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Home Knowledge Center Wellness Library Hypothermia and Cold Temperature Exposure

Hypothermia and Cold Temperature Exposure

Condition Basics

What is hypothermia?

Hypothermia occurs when the body gets cold and loses heat faster than the body can make it.

A body temperature below normal can be a sign of hypothermia.

A rectal temperature is considered the most accurate body temperature. A normal rectal body temperature ranges from 97.5°F (36.4°C) to 99.6°F (37.6°C), and for most people it is 98.6°F (37°C).

What causes it?

Hypothermia can occur when you are exposed to cold air, water, wind, or rain.

Your body temperature can drop to a low level at temperatures of 50°F (10°C). Your body temperature can drop even if it is warmer than 50°F (10°C) if you are out in wet and windy weather. If you're in water that is 60°F (16°C) to 70°F (21°C), you are also at risk for hypothermia.

But hypothermia can occur indoors, especially in babies and older or ill adults who are not dressed warmly enough.

What are the symptoms?

Early symptoms of hypothermia include:

  • Shivering.
  • Cold, pale, or blue-gray skin.
  • Lack of interest or concern (apathy).
  • Poor judgment.
  • Mild unsteadiness in balance or walking.
  • Slurred speech.
  • Numb hands and fingers and problems performing tasks.

Late symptoms include:

  • The trunk of the body is cold to the touch.
  • Muscles becoming stiff.
  • Slow pulse.
  • Breathing that is shallow and slower.
  • Weakness or sleepiness.
  • Confusion.
  • Loss of consciousness.
  • Shivering, which may stop if body temperature drops below 90°F (32°C).

How is hypothermia treated?

It is very important to know the symptoms of hypothermia and get treatment quickly. Often a hiker or skier's body temperature will drop really low before others notice that something is wrong. If someone begins to shiver violently, stumble, or can't respond to questions, it may be hypothermia. You need to quickly help the person get warm.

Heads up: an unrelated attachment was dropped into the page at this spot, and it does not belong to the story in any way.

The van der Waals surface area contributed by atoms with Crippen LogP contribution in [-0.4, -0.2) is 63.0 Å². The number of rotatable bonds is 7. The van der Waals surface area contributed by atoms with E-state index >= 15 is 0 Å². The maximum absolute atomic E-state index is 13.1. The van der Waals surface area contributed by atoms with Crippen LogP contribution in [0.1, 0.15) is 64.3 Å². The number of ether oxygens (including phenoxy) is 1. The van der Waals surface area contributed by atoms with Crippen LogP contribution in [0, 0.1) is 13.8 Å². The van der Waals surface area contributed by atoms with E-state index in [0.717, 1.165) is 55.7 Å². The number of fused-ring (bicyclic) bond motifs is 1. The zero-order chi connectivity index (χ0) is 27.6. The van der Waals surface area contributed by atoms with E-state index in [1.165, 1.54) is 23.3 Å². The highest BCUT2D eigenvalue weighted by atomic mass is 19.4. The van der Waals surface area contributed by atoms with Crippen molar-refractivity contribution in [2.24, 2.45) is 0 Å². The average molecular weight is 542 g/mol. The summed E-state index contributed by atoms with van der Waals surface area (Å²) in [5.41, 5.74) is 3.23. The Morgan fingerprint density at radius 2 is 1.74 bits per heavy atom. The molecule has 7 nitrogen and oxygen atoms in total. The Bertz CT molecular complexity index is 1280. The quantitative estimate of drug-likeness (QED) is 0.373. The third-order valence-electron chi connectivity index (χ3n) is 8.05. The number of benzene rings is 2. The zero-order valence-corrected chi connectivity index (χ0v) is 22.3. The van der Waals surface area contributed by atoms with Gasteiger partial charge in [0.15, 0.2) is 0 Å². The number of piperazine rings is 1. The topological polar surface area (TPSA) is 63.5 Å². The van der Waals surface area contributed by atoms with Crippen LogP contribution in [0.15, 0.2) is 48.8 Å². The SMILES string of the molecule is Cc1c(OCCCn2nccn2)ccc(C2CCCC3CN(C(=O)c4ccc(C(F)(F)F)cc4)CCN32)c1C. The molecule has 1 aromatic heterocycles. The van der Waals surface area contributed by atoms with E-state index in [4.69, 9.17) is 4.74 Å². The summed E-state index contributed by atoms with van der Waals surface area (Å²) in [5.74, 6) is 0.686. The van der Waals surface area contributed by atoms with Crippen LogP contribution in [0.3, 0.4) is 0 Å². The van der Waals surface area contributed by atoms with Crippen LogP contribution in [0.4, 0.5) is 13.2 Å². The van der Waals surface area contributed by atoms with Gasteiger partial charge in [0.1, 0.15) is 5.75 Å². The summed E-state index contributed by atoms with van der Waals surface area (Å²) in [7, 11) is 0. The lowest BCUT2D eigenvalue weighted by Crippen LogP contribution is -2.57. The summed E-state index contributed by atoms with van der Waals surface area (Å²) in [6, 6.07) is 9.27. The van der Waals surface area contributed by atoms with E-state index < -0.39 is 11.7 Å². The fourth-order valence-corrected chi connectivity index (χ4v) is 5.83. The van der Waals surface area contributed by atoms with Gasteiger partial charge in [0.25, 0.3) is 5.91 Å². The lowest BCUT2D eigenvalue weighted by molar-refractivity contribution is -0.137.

Sometimes a normal, healthy adult has a low body temperature, such as 96°F (36°C). If the person with the low body temperature is not ill, does not have any other problems, and is not an infant or an older adult, then evaluation usually is not needed.

Medical treatment for hypothermia depends on the severity of the hypothermia.

If you have mild hypothermia, home treatment may be enough to bring your body temperature back up to normal. Treatment of mild hypothermia includes getting out of the cold or wet environment, using warm blankets, heaters, and hot water bottles.

Moderate to severe hypothermia generally is treated in the hospital, where doctors can use special techniques to warm the core body temperature.

What increases your risk?

Anyone can get hypothermia. Very young children and older people can be at higher risk. This is because their bodies may not be able to control temperature as well. And some people have medical conditions or take medications that may increase their risk. People who spend lots of time outdoors may also increase their risk of hypothermia. This may happen when they are not dressed warmly enough and aren't prepared for colder temperatures.

Most healthy people with mild to moderate hypothermia recover completely without permanent injury. Recovery is harder for babies and older, ill, or inactive adults.

This information does not replace the advice of a doctor. Healthwise, Incorporated, disclaims any warranty or liability for your use of this information. Your use of this information means that you agree to the Terms of Use. Learn how we develop our content.

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Cold Temperature Exposure

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